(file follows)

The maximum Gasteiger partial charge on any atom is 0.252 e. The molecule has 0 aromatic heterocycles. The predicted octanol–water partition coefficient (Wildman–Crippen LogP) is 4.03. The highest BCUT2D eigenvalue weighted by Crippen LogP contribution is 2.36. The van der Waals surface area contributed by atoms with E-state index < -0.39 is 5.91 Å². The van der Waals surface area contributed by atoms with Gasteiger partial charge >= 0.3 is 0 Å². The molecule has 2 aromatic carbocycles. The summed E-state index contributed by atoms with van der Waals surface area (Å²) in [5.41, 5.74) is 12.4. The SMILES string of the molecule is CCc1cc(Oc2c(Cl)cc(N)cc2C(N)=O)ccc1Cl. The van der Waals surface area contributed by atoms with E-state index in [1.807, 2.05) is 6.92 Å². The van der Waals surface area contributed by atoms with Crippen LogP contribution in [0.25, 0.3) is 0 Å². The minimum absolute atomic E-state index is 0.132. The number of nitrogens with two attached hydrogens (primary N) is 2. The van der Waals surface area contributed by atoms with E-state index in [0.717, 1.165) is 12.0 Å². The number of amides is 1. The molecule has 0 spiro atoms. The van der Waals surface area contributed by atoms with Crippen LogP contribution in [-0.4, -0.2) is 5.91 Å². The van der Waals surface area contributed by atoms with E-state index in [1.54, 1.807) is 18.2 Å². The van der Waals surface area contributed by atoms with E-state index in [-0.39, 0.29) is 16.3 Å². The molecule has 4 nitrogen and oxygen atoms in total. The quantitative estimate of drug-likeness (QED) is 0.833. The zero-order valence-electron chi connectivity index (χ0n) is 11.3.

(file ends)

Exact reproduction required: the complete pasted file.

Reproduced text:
The maximum Gasteiger partial charge on any atom is 0.252 e. The molecule has 0 aromatic heterocycles. The predicted octanol–water partition coefficient (Wildman–Crippen LogP) is 4.03. The highest BCUT2D eigenvalue weighted by Crippen LogP contribution is 2.36. The van der Waals surface area contributed by atoms with E-state index < -0.39 is 5.91 Å². The van der Waals surface area contributed by atoms with Gasteiger partial charge >= 0.3 is 0 Å². The molecule has 2 aromatic carbocycles. The summed E-state index contributed by atoms with van der Waals surface area (Å²) in [5.41, 5.74) is 12.4. The SMILES string of the molecule is CCc1cc(Oc2c(Cl)cc(N)cc2C(N)=O)ccc1Cl. The van der Waals surface area contributed by atoms with E-state index in [1.807, 2.05) is 6.92 Å². The van der Waals surface area contributed by atoms with Crippen LogP contribution in [0.25, 0.3) is 0 Å². The minimum absolute atomic E-state index is 0.132. The number of nitrogens with two attached hydrogens (primary N) is 2. The van der Waals surface area contributed by atoms with E-state index in [0.717, 1.165) is 12.0 Å². The number of amides is 1. The molecule has 0 spiro atoms. The van der Waals surface area contributed by atoms with Crippen LogP contribution in [-0.4, -0.2) is 5.91 Å². The van der Waals surface area contributed by atoms with E-state index in [1.54, 1.807) is 18.2 Å². The van der Waals surface area contributed by atoms with E-state index in [-0.39, 0.29) is 16.3 Å². The molecule has 4 nitrogen and oxygen atoms in total. The quantitative estimate of drug-likeness (QED) is 0.833. The zero-order valence-electron chi connectivity index (χ0n) is 11.3.